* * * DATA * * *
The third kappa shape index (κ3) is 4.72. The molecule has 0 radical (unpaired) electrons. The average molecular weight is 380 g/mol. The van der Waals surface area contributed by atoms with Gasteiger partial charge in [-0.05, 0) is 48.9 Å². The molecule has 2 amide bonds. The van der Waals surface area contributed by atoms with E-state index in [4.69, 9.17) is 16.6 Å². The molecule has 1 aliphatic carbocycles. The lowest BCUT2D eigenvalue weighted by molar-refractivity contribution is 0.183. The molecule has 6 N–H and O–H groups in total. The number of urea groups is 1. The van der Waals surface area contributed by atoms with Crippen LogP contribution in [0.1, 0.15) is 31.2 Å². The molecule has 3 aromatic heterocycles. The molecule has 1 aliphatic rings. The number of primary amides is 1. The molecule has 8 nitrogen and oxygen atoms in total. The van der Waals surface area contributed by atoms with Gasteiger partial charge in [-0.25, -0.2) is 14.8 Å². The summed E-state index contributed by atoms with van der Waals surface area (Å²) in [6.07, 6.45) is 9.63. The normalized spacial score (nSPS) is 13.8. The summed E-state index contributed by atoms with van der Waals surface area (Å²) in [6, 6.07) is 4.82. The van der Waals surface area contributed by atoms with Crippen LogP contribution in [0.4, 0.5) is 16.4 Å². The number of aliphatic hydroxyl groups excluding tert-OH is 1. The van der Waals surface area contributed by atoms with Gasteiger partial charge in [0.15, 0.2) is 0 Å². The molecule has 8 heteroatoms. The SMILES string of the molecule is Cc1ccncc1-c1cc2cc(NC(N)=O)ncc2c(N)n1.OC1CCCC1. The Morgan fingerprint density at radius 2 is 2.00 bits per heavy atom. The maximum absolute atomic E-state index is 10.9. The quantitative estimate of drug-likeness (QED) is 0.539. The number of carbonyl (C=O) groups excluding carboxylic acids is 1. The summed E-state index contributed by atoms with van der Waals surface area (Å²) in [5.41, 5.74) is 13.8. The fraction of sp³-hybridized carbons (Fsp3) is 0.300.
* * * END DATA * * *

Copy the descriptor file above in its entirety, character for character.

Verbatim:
The third kappa shape index (κ3) is 4.72. The molecule has 0 radical (unpaired) electrons. The average molecular weight is 380 g/mol. The van der Waals surface area contributed by atoms with Gasteiger partial charge in [-0.05, 0) is 48.9 Å². The molecule has 2 amide bonds. The van der Waals surface area contributed by atoms with E-state index in [4.69, 9.17) is 16.6 Å². The molecule has 1 aliphatic carbocycles. The lowest BCUT2D eigenvalue weighted by molar-refractivity contribution is 0.183. The molecule has 6 N–H and O–H groups in total. The number of urea groups is 1. The van der Waals surface area contributed by atoms with Crippen LogP contribution in [0.1, 0.15) is 31.2 Å². The molecule has 3 aromatic heterocycles. The molecule has 1 aliphatic rings. The number of primary amides is 1. The molecule has 8 nitrogen and oxygen atoms in total. The van der Waals surface area contributed by atoms with Gasteiger partial charge in [-0.25, -0.2) is 14.8 Å². The summed E-state index contributed by atoms with van der Waals surface area (Å²) in [6.07, 6.45) is 9.63. The normalized spacial score (nSPS) is 13.8. The summed E-state index contributed by atoms with van der Waals surface area (Å²) in [6, 6.07) is 4.82. The van der Waals surface area contributed by atoms with Crippen LogP contribution in [0.4, 0.5) is 16.4 Å². The number of aliphatic hydroxyl groups excluding tert-OH is 1. The van der Waals surface area contributed by atoms with Gasteiger partial charge in [0.15, 0.2) is 0 Å². The molecule has 8 heteroatoms. The SMILES string of the molecule is Cc1ccncc1-c1cc2cc(NC(N)=O)ncc2c(N)n1.OC1CCCC1. The Morgan fingerprint density at radius 2 is 2.00 bits per heavy atom. The maximum absolute atomic E-state index is 10.9. The quantitative estimate of drug-likeness (QED) is 0.539. The number of carbonyl (C=O) groups excluding carboxylic acids is 1. The summed E-state index contributed by atoms with van der Waals surface area (Å²) in [5.41, 5.74) is 13.8. The fraction of sp³-hybridized carbons (Fsp3) is 0.300.